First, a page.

Easy Nut-Free French Macarons

 

TEXFrench MacaronsT

Over the summer, I took a break from the blog to spend time with my kids and to catch up on many neglected projects around the hive. It was a good change of pace and I have many things to share. What I’m trying to say is…I’m baaaack!

I’m not sure if you should be happy or afraid. Your pick.

Because I have a sweet tooth and I want to go to Paris someday, I made some French macarons. The trouble with macarons is that they are made with almond flour and I’m allergic to almonds.

Let’s all take a moment to throw a tiny pity party for me.

That was fun.

So, being allergic to almonds, I had to find a substitute. Naturally, I turned to sunflower seeds. They are my go-to nut replacement. I use them to make peanut-free peanut sauce, or “unpeanut” sauce as we now refer to it, homemade sunflower seed butter and all sorts of delicious treats. More on those later.

Today, we focus on the lovely French macaron.

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Just a side note: A macaroon is a coconut concoction and macaron refers to this heavenly French delight.

Moving along.

These were surprisingly simple to make. And that is dangerous, my friends.

 

You will need:

1 c. powdered sugar

3/4 c. sunflower seed flour (or almond flour)*

2 large egg whites at room temperature

1/4 c. white granulated sugar

1/8 tsp. cream of tartar

food coloring (optional)

*To make your own sunflower seed flour, place roasted sunflower seeds into a food processor and process for about a minute.  The mixture will look coarse and crumbly.  Resist the temptation to go longer, as the blade will heat the oil causing the mixture to become sticky.  Sift the mixture through a fine sieve.

  1. Preheat oven to 375 degrees F.  Line two baking sheets with parchment and set aside.
  2. Pulse powdered sugar and sunflower seed (or almond) flour in a food processor until combined.  Sift with a fine mesh sieve into a separate bowl.
  3. Whisk egg whites with a mixer on medium speed until they are foamy.
  4. Add cream of tartar and mix on medium speed until soft peaks begin to form.
  5. Add the granulated sugar and mix on low until incorporated and then switch to high speed and beat until stiff peaks form.
  6. Add flour mixture to the egg whites, half at a time, and fold gently until mixture is smooth and glossy.  If using food coloring, add it at this step to ensure it is evenly distributed.
  7. Transfer mixture to a pastry bag  or a quart-size zip top freezer bag.  If using a pastry bag, use a plain 1/2″ round tip.  If using a zip top bag, snip the corner to make a small hole. Err on the side of a smaller hole rather than larger.
  8. Pipe onto parchment-lined baking sheets, 1″ apart.  Tap the baking sheet on the counter top to get rid of air pockets and let stand for about 10 minutes.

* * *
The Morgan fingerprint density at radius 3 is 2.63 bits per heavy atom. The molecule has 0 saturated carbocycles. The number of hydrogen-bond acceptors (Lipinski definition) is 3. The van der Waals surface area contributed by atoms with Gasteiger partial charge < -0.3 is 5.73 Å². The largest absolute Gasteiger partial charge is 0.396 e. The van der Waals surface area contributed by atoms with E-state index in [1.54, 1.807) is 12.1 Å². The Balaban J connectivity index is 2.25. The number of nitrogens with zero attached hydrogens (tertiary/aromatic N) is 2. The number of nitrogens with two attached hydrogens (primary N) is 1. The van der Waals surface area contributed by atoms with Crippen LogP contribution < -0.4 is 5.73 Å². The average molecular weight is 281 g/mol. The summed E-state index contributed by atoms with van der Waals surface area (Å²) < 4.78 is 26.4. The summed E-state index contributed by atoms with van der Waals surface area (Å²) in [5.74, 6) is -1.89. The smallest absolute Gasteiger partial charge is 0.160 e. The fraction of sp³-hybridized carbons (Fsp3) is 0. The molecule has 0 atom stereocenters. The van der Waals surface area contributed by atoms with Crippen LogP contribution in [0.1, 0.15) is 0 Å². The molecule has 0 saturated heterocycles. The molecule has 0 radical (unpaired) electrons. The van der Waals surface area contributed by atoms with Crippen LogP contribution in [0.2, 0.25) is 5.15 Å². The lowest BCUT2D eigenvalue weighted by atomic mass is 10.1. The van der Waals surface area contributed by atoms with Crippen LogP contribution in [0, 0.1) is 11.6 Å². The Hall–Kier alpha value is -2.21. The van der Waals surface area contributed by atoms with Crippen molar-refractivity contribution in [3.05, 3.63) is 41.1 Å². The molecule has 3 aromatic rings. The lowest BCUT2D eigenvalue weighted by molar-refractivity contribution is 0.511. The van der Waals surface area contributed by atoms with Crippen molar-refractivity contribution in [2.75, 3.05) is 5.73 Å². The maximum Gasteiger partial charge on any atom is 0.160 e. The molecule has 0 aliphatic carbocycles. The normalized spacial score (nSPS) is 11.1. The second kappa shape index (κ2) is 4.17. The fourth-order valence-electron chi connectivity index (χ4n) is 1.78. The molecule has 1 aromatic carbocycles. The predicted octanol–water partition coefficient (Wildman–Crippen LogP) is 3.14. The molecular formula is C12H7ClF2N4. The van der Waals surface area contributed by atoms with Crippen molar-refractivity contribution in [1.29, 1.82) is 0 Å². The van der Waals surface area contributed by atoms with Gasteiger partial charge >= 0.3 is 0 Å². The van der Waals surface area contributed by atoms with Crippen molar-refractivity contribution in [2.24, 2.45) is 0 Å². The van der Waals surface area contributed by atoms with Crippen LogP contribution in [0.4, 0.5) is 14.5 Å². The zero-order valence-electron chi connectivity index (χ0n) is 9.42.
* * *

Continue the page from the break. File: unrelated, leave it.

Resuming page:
9. Place in oven and reduce to 375 degrees F.  Bake for 10 minutes, rotating halfway through the cooking time, until they are firm and crispy.
  10. Let cool on baking sheets for 2 minutes and transfer to wire rack. If they stick to the parchment, lift the parchment at one end and drizzle a few drops of water underneath the paper.  This causes steam from the hot baking sheet to release the macaron.
  11. Using 2 macarons that are the same size, sandwich with one teaspoon of your filling of choice.

Filling Options:

  • buttercream
  • chocolate ganache
  • chocolate hazelnut spread
  • seedless raspberry jam
  • dulce de leche

Today, I went for a classic vanilla buttercream.

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For a chocolate version:  Substitute 3 tablespoons of unsweetened cocoa powder in place of 1/4 cup of the sunflower (or almond) flour.

If you have a favorite macaron flavor, leave a comment and send me back to the kitchen!


					
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8 comments

    • I do not have weight measurements for this recipe. The next time I make them, I’ll be sure to measure in grams. I’ll update the post when I do, so please check back! I think I need to make them soon!

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  1. Approx how many this recipe makes. I need to make 50 macarons and I was wondering if this is enough or if I should double the recipe?

    -one more thing

    I don’t like the sweetness of macaroons and I was wondering how I can make them slightly less sweet

    Thanks

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    • This recipe should make about 30-35 shells. Since you need 2 shells per macaron, you should double the recipe to have enough. Also, depending on the size you pipe the filling, you may end up with more or less. Keep in mind the filling spreads as it sits before baking. You might try baking one batch to see how many you end up with first. I find that working the filling in smaller batches helps keep the egg whites from deflating as the flour is folded. As for cutting the sweetness, I’m not sure. I use buttercream for the filling so it’s pretty sweet by itself. A dark chocolate whipped ganache would work as a filling and the sweetness would depend on the chocolate used. A cream cheese filling would reduce the amount of powdered sugar needed to make a firm consistency. A lemon filling might balance out the sweetness as well. I’m curious what you end up trying. Let me know what you find works well!

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